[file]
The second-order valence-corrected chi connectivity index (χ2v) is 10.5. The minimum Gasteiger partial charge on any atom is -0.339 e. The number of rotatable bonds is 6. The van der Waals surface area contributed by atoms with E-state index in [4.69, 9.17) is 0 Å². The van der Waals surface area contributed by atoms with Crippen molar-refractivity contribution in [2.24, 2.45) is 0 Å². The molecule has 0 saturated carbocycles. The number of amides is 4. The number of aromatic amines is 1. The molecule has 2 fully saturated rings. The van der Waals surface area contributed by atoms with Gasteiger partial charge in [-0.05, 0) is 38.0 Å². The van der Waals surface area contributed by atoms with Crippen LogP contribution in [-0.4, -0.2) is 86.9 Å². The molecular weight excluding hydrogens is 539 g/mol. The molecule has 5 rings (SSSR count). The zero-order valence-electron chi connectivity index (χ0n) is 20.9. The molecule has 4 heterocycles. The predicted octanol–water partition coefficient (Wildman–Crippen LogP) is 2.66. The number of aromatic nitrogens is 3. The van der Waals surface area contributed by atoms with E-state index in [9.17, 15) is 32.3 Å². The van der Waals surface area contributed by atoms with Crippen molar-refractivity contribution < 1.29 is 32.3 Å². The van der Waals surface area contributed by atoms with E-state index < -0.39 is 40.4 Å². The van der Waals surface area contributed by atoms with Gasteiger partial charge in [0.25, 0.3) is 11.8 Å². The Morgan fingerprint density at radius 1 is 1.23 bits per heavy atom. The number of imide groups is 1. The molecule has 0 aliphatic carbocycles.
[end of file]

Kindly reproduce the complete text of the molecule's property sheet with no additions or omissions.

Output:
The second-order valence-corrected chi connectivity index (χ2v) is 10.5. The minimum Gasteiger partial charge on any atom is -0.339 e. The number of rotatable bonds is 6. The van der Waals surface area contributed by atoms with E-state index in [4.69, 9.17) is 0 Å². The van der Waals surface area contributed by atoms with Crippen molar-refractivity contribution in [2.24, 2.45) is 0 Å². The molecule has 0 saturated carbocycles. The number of amides is 4. The number of aromatic amines is 1. The molecule has 2 fully saturated rings. The van der Waals surface area contributed by atoms with Gasteiger partial charge in [-0.05, 0) is 38.0 Å². The van der Waals surface area contributed by atoms with Crippen LogP contribution in [-0.4, -0.2) is 86.9 Å². The molecular weight excluding hydrogens is 539 g/mol. The molecule has 5 rings (SSSR count). The zero-order valence-electron chi connectivity index (χ0n) is 20.9. The molecule has 4 heterocycles. The predicted octanol–water partition coefficient (Wildman–Crippen LogP) is 2.66. The number of aromatic nitrogens is 3. The van der Waals surface area contributed by atoms with E-state index in [9.17, 15) is 32.3 Å². The van der Waals surface area contributed by atoms with Crippen molar-refractivity contribution < 1.29 is 32.3 Å². The van der Waals surface area contributed by atoms with E-state index < -0.39 is 40.4 Å². The van der Waals surface area contributed by atoms with Gasteiger partial charge in [0.25, 0.3) is 11.8 Å². The Morgan fingerprint density at radius 1 is 1.23 bits per heavy atom. The number of imide groups is 1. The molecule has 0 aliphatic carbocycles.